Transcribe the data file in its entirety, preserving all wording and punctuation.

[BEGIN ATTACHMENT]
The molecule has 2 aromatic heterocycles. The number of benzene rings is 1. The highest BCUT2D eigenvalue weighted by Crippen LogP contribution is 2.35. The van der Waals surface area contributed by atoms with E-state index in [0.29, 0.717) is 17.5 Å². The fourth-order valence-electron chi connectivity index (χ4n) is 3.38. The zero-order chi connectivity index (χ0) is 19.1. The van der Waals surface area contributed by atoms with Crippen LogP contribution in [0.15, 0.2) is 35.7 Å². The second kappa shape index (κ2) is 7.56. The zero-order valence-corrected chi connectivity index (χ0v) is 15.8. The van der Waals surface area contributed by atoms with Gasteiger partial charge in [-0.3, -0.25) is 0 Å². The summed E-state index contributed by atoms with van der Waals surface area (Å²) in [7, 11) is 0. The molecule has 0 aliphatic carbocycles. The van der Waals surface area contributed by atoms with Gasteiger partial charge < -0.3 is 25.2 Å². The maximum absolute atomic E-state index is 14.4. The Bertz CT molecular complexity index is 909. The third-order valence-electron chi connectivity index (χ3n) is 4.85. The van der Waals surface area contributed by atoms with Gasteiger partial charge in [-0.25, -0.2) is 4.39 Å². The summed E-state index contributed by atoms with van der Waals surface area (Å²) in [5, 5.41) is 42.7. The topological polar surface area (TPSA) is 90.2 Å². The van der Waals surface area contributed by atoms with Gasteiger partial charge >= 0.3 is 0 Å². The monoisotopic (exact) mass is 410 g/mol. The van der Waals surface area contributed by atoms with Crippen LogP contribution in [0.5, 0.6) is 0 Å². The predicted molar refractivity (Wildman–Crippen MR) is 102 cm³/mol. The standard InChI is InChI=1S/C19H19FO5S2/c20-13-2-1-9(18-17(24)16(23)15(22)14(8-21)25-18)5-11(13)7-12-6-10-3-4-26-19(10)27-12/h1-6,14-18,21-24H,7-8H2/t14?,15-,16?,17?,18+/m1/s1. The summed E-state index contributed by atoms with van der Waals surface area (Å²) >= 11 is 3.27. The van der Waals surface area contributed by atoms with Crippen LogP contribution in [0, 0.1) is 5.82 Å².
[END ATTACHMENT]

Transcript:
The molecule has 2 aromatic heterocycles. The number of benzene rings is 1. The highest BCUT2D eigenvalue weighted by Crippen LogP contribution is 2.35. The van der Waals surface area contributed by atoms with E-state index in [0.29, 0.717) is 17.5 Å². The fourth-order valence-electron chi connectivity index (χ4n) is 3.38. The zero-order chi connectivity index (χ0) is 19.1. The van der Waals surface area contributed by atoms with Crippen LogP contribution in [0.15, 0.2) is 35.7 Å². The second kappa shape index (κ2) is 7.56. The zero-order valence-corrected chi connectivity index (χ0v) is 15.8. The van der Waals surface area contributed by atoms with Gasteiger partial charge in [-0.3, -0.25) is 0 Å². The summed E-state index contributed by atoms with van der Waals surface area (Å²) in [7, 11) is 0. The molecule has 0 aliphatic carbocycles. The van der Waals surface area contributed by atoms with Gasteiger partial charge < -0.3 is 25.2 Å². The maximum absolute atomic E-state index is 14.4. The Bertz CT molecular complexity index is 909. The third-order valence-electron chi connectivity index (χ3n) is 4.85. The van der Waals surface area contributed by atoms with Gasteiger partial charge in [-0.25, -0.2) is 4.39 Å². The summed E-state index contributed by atoms with van der Waals surface area (Å²) in [5, 5.41) is 42.7. The topological polar surface area (TPSA) is 90.2 Å². The van der Waals surface area contributed by atoms with Gasteiger partial charge >= 0.3 is 0 Å². The monoisotopic (exact) mass is 410 g/mol. The van der Waals surface area contributed by atoms with Crippen LogP contribution in [0.5, 0.6) is 0 Å². The predicted molar refractivity (Wildman–Crippen MR) is 102 cm³/mol. The standard InChI is InChI=1S/C19H19FO5S2/c20-13-2-1-9(18-17(24)16(23)15(22)14(8-21)25-18)5-11(13)7-12-6-10-3-4-26-19(10)27-12/h1-6,14-18,21-24H,7-8H2/t14?,15-,16?,17?,18+/m1/s1. The summed E-state index contributed by atoms with van der Waals surface area (Å²) >= 11 is 3.27. The van der Waals surface area contributed by atoms with Crippen LogP contribution in [0, 0.1) is 5.82 Å².